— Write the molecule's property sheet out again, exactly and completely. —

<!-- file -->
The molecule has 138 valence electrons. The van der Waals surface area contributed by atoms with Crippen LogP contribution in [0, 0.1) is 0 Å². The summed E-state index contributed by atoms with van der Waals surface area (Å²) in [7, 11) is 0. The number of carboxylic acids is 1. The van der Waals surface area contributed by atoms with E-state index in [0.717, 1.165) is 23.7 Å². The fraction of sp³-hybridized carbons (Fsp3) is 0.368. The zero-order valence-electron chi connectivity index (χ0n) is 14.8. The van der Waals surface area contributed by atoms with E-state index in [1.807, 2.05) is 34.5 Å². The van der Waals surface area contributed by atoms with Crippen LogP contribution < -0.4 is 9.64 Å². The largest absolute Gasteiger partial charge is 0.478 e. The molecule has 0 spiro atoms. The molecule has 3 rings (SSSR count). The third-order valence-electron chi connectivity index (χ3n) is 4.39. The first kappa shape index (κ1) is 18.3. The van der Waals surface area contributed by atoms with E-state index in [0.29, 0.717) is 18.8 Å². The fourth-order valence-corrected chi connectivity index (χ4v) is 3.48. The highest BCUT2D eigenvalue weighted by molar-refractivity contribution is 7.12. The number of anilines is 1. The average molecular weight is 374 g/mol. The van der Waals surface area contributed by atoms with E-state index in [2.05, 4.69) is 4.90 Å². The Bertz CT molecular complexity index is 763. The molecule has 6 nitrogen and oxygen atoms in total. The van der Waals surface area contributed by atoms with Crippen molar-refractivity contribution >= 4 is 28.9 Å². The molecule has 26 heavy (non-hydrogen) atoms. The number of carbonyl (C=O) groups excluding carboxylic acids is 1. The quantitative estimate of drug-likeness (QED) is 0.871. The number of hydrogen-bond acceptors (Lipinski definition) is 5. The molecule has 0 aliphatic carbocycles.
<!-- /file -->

The molecule has 138 valence electrons. The van der Waals surface area contributed by atoms with Crippen LogP contribution in [0, 0.1) is 0 Å². The summed E-state index contributed by atoms with van der Waals surface area (Å²) in [7, 11) is 0. The number of carboxylic acids is 1. The van der Waals surface area contributed by atoms with E-state index in [0.717, 1.165) is 23.7 Å². The fraction of sp³-hybridized carbons (Fsp3) is 0.368. The zero-order valence-electron chi connectivity index (χ0n) is 14.8. The van der Waals surface area contributed by atoms with E-state index in [1.807, 2.05) is 34.5 Å². The van der Waals surface area contributed by atoms with Crippen LogP contribution < -0.4 is 9.64 Å². The largest absolute Gasteiger partial charge is 0.478 e. The molecule has 0 spiro atoms. The molecule has 3 rings (SSSR count). The third-order valence-electron chi connectivity index (χ3n) is 4.39. The first kappa shape index (κ1) is 18.3. The van der Waals surface area contributed by atoms with E-state index in [0.29, 0.717) is 18.8 Å². The fourth-order valence-corrected chi connectivity index (χ4v) is 3.48. The highest BCUT2D eigenvalue weighted by molar-refractivity contribution is 7.12. The number of anilines is 1. The average molecular weight is 374 g/mol. The van der Waals surface area contributed by atoms with E-state index in [2.05, 4.69) is 4.90 Å². The Bertz CT molecular complexity index is 763. The molecule has 6 nitrogen and oxygen atoms in total. The van der Waals surface area contributed by atoms with Crippen molar-refractivity contribution >= 4 is 28.9 Å². The molecule has 26 heavy (non-hydrogen) atoms. The number of carbonyl (C=O) groups excluding carboxylic acids is 1. The quantitative estimate of drug-likeness (QED) is 0.871. The number of hydrogen-bond acceptors (Lipinski definition) is 5. The molecule has 0 aliphatic carbocycles.